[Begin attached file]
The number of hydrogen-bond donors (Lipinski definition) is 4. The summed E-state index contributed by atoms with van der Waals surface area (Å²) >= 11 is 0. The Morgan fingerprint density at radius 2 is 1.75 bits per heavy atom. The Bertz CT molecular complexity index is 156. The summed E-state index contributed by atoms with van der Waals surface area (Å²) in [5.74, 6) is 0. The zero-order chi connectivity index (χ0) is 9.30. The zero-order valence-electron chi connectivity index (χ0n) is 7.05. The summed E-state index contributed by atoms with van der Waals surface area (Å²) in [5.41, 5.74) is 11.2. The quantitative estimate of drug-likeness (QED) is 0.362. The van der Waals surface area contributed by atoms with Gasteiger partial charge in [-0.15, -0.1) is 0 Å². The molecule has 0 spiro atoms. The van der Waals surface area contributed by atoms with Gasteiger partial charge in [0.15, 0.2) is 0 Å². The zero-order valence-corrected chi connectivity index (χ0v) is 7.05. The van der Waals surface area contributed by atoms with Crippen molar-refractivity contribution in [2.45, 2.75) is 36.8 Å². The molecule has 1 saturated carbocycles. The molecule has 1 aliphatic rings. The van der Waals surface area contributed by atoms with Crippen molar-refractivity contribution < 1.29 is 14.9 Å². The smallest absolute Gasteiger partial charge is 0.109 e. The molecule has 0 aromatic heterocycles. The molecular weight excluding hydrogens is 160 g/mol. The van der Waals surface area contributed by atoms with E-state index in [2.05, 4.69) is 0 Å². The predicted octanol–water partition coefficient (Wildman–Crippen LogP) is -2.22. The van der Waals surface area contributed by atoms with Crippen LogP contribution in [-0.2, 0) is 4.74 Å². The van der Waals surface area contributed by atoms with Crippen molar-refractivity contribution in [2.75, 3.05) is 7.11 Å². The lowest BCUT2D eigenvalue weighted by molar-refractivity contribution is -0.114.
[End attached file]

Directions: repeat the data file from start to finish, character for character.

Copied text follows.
The number of hydrogen-bond donors (Lipinski definition) is 4. The summed E-state index contributed by atoms with van der Waals surface area (Å²) >= 11 is 0. The Morgan fingerprint density at radius 2 is 1.75 bits per heavy atom. The Bertz CT molecular complexity index is 156. The summed E-state index contributed by atoms with van der Waals surface area (Å²) in [5.74, 6) is 0. The zero-order chi connectivity index (χ0) is 9.30. The zero-order valence-electron chi connectivity index (χ0n) is 7.05. The summed E-state index contributed by atoms with van der Waals surface area (Å²) in [5.41, 5.74) is 11.2. The quantitative estimate of drug-likeness (QED) is 0.362. The van der Waals surface area contributed by atoms with Gasteiger partial charge in [-0.15, -0.1) is 0 Å². The molecule has 0 spiro atoms. The van der Waals surface area contributed by atoms with Gasteiger partial charge in [0.15, 0.2) is 0 Å². The zero-order valence-corrected chi connectivity index (χ0v) is 7.05. The van der Waals surface area contributed by atoms with Crippen molar-refractivity contribution in [2.45, 2.75) is 36.8 Å². The molecule has 1 saturated carbocycles. The molecule has 1 aliphatic rings. The van der Waals surface area contributed by atoms with Crippen molar-refractivity contribution < 1.29 is 14.9 Å². The smallest absolute Gasteiger partial charge is 0.109 e. The molecule has 0 aromatic heterocycles. The molecular weight excluding hydrogens is 160 g/mol. The van der Waals surface area contributed by atoms with E-state index in [2.05, 4.69) is 0 Å². The predicted octanol–water partition coefficient (Wildman–Crippen LogP) is -2.22. The van der Waals surface area contributed by atoms with Crippen LogP contribution in [-0.2, 0) is 4.74 Å². The van der Waals surface area contributed by atoms with Crippen molar-refractivity contribution in [2.75, 3.05) is 7.11 Å². The lowest BCUT2D eigenvalue weighted by molar-refractivity contribution is -0.114.